The Digital Dilemma for “Traditional” Business


In the title of this post, you’ll notice that I put the word “traditional” in quotes.  The reason for this is that I subscribe to the notion that, within the decade, it will be clear that “traditional” business or businesses that don’t have software (and data) at their core, will start to become the exception rather than the norm.  This is a theme that I’ve been communicating through a number of public presentations that I’ve done lately on Digital Transformation.

I haven’t been this convinced (and gung-ho) about technology’s central role in the world economy since I was very young and naive (translation: a long time ago).  Some may say I’m still naive for thinking this way again, but there are some very real reasons for holding this perspective.  The newspaper, music, telecommunication and, now, retail industries have felt the sharp whip of digital disruption in the past and, some would say, have never recovered.  Industries such as that of financial services, education and even healthcare are now feeling the snap of that same whip threatening them. By the way, an internal analysis done by the New York Times was leaked today on the net.

tropicalgringo-digital-transformationWe’re further along a curve of technological development that continues to climb ever steeper.  As it climbs, once pie-in-the-sky technologies such as Artificial Intelligence (AI), Machine Learning (ML) are production ready and maturing at an accelerated pace.

What I believe businesses don’t realize (judging from their actions and not their words) is that this pace of change is accelerating and becoming more intense.  As some propose, it’s possible that we’re approaching “the singularity” where the technology we create, itself, creates new technologies. This is actually already happening as some algorithms created by machine learning are incomprehensible to humans.

In my opinion, companies and even countries can see this period as either: 1. A frightening time or 2. One of the biggest opportunities to leapfrog into a more advanced and opportunity-ridden position.  By embracing this change (e.g., better education opportunities, increased connectedness, better infrastructure, etc.), I do believe that countries could start transitioning their economies to economies of abundance instead of economies of scarcity.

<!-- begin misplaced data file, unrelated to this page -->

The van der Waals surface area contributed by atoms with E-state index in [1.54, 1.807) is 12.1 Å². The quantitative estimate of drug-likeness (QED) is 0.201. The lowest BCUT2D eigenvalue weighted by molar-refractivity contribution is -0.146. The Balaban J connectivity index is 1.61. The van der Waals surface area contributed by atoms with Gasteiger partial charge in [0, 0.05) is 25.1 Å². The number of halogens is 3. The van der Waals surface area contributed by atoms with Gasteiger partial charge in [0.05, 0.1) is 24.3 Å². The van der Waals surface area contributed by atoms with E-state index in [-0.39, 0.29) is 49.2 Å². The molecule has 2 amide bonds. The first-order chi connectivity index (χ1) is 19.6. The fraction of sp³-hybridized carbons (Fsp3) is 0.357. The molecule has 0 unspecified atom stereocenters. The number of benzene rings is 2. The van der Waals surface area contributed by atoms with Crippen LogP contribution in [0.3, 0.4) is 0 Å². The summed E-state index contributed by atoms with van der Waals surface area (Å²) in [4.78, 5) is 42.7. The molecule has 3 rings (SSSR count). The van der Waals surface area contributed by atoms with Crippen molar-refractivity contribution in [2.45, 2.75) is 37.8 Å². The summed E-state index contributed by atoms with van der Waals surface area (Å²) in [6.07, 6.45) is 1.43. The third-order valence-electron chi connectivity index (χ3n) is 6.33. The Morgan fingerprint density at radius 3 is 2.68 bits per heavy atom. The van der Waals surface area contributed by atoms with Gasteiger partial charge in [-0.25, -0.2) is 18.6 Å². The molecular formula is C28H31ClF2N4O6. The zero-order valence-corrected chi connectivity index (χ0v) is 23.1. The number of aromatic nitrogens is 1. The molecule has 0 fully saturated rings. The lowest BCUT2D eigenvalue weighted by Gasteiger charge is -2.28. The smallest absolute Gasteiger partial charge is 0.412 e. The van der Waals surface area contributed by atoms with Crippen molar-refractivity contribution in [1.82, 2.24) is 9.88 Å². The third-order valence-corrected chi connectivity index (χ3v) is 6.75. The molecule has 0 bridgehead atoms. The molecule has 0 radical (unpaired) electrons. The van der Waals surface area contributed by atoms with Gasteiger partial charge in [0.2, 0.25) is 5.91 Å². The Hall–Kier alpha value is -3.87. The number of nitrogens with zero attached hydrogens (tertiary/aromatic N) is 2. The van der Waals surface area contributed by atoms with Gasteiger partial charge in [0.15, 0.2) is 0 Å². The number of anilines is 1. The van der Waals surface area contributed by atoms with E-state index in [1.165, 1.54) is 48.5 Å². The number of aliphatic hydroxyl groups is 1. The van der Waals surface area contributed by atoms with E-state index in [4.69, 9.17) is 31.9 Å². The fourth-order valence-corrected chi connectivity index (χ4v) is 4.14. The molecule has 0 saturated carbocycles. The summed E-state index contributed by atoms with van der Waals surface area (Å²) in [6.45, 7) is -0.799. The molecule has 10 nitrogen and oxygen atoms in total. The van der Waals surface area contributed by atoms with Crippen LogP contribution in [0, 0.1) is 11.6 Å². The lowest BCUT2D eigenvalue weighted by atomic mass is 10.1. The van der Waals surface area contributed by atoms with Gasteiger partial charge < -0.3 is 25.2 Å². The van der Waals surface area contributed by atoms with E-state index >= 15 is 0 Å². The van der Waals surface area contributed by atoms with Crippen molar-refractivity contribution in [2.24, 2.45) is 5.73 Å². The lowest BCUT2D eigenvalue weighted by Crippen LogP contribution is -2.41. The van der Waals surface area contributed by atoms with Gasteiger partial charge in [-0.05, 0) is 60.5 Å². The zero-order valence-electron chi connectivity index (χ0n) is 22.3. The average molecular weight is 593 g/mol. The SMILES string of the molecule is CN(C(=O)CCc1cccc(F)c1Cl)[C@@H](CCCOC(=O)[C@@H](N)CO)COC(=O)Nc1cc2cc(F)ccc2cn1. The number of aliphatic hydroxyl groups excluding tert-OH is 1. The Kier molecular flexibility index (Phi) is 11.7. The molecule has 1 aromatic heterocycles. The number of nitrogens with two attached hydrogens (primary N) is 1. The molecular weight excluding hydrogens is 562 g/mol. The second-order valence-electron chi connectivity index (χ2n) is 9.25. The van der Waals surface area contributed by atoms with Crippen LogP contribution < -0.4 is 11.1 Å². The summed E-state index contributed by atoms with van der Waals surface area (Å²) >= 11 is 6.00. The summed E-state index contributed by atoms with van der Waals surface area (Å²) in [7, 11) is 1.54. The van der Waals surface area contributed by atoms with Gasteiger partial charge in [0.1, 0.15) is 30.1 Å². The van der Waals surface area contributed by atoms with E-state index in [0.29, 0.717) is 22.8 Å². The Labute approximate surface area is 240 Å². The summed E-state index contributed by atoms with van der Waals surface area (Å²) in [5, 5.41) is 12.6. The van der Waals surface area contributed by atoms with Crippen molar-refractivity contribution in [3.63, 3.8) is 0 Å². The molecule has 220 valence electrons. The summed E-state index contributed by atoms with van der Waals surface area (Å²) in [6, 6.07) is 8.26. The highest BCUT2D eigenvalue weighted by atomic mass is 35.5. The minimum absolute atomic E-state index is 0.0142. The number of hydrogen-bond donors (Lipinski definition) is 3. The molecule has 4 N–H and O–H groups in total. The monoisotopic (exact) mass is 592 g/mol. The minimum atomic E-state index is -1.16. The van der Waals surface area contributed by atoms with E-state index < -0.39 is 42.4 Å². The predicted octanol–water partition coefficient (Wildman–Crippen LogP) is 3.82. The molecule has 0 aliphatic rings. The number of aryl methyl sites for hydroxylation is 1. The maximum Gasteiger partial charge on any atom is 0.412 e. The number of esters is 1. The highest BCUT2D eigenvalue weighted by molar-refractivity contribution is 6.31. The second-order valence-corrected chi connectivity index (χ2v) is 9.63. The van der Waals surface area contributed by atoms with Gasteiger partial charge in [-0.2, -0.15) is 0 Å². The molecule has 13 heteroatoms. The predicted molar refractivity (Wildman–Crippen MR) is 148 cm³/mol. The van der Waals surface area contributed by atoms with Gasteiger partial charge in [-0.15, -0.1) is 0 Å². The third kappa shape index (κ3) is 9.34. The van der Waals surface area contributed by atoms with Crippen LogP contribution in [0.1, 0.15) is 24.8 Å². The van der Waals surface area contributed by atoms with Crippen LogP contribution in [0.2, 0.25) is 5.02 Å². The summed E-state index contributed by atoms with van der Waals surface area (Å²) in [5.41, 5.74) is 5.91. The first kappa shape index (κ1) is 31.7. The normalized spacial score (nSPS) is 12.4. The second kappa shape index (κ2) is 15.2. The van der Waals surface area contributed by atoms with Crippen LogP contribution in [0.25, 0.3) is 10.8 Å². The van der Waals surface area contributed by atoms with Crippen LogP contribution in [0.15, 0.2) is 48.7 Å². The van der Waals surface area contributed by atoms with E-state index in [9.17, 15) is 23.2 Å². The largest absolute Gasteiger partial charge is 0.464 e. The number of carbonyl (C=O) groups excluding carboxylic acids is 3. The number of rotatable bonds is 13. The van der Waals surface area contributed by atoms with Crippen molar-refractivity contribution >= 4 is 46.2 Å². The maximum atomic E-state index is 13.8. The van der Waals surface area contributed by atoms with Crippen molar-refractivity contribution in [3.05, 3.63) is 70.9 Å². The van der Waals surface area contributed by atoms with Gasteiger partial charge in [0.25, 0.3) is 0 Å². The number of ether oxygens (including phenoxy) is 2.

tropicalgringo-digital-transformation-2With respect to businesses, I envision an economic environment a decade out where interconnected platforms will start to become core to most company strategies.   In the past, I’ve spoken oa new “intelligence” layer to the internet that interconnects individuals, but more importantly, devices and companies.   In such a world, the Application Programming Interface (API) becomes just as important as User Experience (UX) if not more so.

I do believe that large companies in emerging companies are at an advantage in terms of the amount of time they have to transform and the reason for transforming.  Emerging markets are environments where capital scarcity and wealth distribution issues give established players some advantages and blunt the impact of technological change.

tropicalgringo-digital-transformation-3Nonetheless, these industries are not immune to outside threats as the local newspaper, taxi and media industries have found out.  For example, it’s possible that large financial institutions still have some natural barriers to entry that new fintech players may find difficult to overcome.

Nonetheless, this will not prevent large internet companies such as Facebook from disrupting them.  Even worse, if cryptocurrencies start to take hold in a much bigger way, the balance of power may be tipped even more.  I believe that things will accelerate even more if we experience a financial crisis (e.g., currency, bonds, etc.) similar or worse than the one experienced in 2008.

Nonetheless, the biggest challenge will be people-related.  How do “transformed” companies need to get their work done, how do they need to treat their people, how do they need attract talent, how do ideas get implemented? In other words, I firmly believe that Digital Transformation is the biggest leadership challenge of the coming decades.

Finally, below, I’m including an interesting video (in Spanish) of a panel that I was on in Mexico City on banks and fintech a few months ago when I was working on an acquisition for BBVA of a Mexican startup called Openpay, but I was not at liberty to say this as the acquisition was still a month away from closing. It is interesting because one of the investors on the panel (around the middle of the video), who’s also a friend, mentions that it does not seem plausible that a bank would acquire a startup in Latin America in the short term(I don’t think any bank had done this previously and I’m sure many would have agreed with this premise).  Change sometimes happens more quickly than we think. :)

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